Jul 01, 2016 I Paul Seaburn

New Evidence Shows Cancer Can Jump Between Different Species

The war on cancer just got some new intelligence data on the enemy that makes the battle scarier and much tougher to win. Researchers have discovered a strain of the disease that can be transmitted between different species. Should we be worried?

It’s a known fact that a few cancers can pass between members of certain species, as shown recently in the case of Tasmanian devils where a parasitic facial cancer has wiped out 70 percent of the species in just 20 years. Another cancer, canine transmissible venereal tumor (CTVT), has been found to pass from dog to dog for over 11,000 years, making it the oldest living cancer. Fortunately, these cancers stay within their host species and all other cancers apparently die within their host without being transmitted.

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Until now. Molecular biologist Stephen Goff of the Columbia University Medical Center was studying another creature that passed cancer among its members – mussels – when he noticed that the cancer cells and the mussels' cells didn’t have the same DNA. That meant they were passed to it from another species.

Further research found that this leukemia-like cancer affected mussels from Canada and cockles and golden carpet shell clams from Spain. Genetic analysis of the cancerous tumors in the creatures confirmed the cancer came from other species.

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How is this happening? Bivalves like mussels, cockles and clams are known to have simple immune systems that are ill-equipped to fight off new or unusual invasive cells pulled into their systems by their feeding filters. It’s suspected that the cancer cells are released into the water after a bivalve dies and easily sucked into a new host.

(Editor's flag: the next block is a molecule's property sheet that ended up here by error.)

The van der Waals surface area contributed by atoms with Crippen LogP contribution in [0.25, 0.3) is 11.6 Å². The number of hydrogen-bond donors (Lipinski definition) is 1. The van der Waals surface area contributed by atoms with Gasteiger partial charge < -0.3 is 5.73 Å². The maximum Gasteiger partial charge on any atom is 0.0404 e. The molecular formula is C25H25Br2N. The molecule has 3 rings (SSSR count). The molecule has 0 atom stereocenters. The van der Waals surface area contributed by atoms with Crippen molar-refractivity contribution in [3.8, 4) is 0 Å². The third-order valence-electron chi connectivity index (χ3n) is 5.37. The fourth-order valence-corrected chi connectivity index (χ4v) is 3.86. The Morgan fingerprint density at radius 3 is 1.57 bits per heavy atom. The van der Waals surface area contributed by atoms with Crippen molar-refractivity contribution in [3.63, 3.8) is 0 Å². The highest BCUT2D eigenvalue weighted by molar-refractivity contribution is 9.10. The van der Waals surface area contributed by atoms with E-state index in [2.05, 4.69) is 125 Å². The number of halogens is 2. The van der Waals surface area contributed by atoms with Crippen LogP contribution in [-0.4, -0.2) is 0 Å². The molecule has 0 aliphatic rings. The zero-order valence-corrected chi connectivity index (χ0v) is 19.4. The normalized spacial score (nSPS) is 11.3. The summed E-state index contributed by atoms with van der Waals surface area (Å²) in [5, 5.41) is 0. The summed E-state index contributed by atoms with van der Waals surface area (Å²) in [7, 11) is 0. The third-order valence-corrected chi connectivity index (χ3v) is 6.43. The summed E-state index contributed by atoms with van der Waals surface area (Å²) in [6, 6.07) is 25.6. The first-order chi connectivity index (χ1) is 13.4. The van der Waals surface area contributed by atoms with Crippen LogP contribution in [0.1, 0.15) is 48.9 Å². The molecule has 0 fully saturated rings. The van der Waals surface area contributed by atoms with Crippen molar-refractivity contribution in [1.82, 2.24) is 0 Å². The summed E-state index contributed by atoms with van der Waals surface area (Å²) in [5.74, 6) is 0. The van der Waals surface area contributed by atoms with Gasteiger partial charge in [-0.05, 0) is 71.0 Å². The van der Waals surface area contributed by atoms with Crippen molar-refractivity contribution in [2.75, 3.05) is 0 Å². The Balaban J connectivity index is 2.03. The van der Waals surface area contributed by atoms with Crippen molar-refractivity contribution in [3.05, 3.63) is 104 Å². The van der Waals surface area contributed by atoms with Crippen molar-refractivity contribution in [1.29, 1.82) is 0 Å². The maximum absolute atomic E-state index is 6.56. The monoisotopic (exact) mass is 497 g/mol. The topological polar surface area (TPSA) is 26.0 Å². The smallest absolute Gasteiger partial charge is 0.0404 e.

Does this mean that sharks are no longer the creature to be feared at the beach? It is if you’re a bivalve, says Elizabeth Murchison of the Cambridge Veterinary School.

These findings seem to paint a picture of shellfish beds around the world that are awash with microscopic cancer cells metastasizing both within and between species.

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What about other species? Goff is not optimistic.

I guess that many, many of the cancers that are known will turn out to be of this [contagious] type. How many other marine species might turn out to suffer from this, we don't really know.

And humans? It appears the cancer requires that the different species have some similarities in order to be transmitted.

So unless you’re a bottom-feeding, unhealthy beach bum, you’re safe. Sound like anyone you know?

Paul Seaburn

Paul Seaburn is the editor at Mysterious Universe and its most prolific writer. He’s written for TV shows such as "The Tonight Show", "Politically Incorrect" and an award-winning children’s program. He's been published in “The New York Times" and "Huffington Post” and has co-authored numerous collections of trivia, puzzles and humor. His “What in the World!” podcast is a fun look at the latest weird and paranormal news, strange sports stories and odd trivia. Paul likes to add a bit of humor to each MU post he crafts. After all, the mysterious doesn't always have to be serious.

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